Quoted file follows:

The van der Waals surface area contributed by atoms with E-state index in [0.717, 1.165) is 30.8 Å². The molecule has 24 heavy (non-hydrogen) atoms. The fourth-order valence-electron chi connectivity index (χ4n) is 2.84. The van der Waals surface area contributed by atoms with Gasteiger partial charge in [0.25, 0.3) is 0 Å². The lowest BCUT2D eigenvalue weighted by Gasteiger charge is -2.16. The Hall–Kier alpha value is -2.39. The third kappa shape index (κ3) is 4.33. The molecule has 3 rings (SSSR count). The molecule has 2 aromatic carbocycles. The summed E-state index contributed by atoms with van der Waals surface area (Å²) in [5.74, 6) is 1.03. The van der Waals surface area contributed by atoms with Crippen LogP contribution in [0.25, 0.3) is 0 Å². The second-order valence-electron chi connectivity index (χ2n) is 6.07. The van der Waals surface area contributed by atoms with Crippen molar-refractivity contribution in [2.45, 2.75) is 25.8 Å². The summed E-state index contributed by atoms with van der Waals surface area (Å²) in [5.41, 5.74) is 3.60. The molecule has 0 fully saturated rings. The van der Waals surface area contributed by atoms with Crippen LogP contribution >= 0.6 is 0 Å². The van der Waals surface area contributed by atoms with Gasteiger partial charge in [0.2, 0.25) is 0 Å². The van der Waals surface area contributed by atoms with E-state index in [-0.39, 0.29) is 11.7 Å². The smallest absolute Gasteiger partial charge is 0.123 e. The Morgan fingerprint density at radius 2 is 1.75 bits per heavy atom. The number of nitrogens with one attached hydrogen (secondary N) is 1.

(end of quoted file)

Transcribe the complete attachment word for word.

The van der Waals surface area contributed by atoms with E-state index in [0.717, 1.165) is 30.8 Å². The molecule has 24 heavy (non-hydrogen) atoms. The fourth-order valence-electron chi connectivity index (χ4n) is 2.84. The van der Waals surface area contributed by atoms with Gasteiger partial charge in [0.25, 0.3) is 0 Å². The lowest BCUT2D eigenvalue weighted by Gasteiger charge is -2.16. The Hall–Kier alpha value is -2.39. The third kappa shape index (κ3) is 4.33. The molecule has 3 rings (SSSR count). The molecule has 2 aromatic carbocycles. The summed E-state index contributed by atoms with van der Waals surface area (Å²) in [5.74, 6) is 1.03. The van der Waals surface area contributed by atoms with Crippen LogP contribution in [0.25, 0.3) is 0 Å². The second-order valence-electron chi connectivity index (χ2n) is 6.07. The van der Waals surface area contributed by atoms with Crippen molar-refractivity contribution in [2.45, 2.75) is 25.8 Å². The summed E-state index contributed by atoms with van der Waals surface area (Å²) in [5.41, 5.74) is 3.60. The molecule has 0 fully saturated rings. The van der Waals surface area contributed by atoms with Crippen LogP contribution >= 0.6 is 0 Å². The van der Waals surface area contributed by atoms with Gasteiger partial charge in [0.2, 0.25) is 0 Å². The van der Waals surface area contributed by atoms with E-state index in [-0.39, 0.29) is 11.7 Å². The smallest absolute Gasteiger partial charge is 0.123 e. The Morgan fingerprint density at radius 2 is 1.75 bits per heavy atom. The number of nitrogens with one attached hydrogen (secondary N) is 1.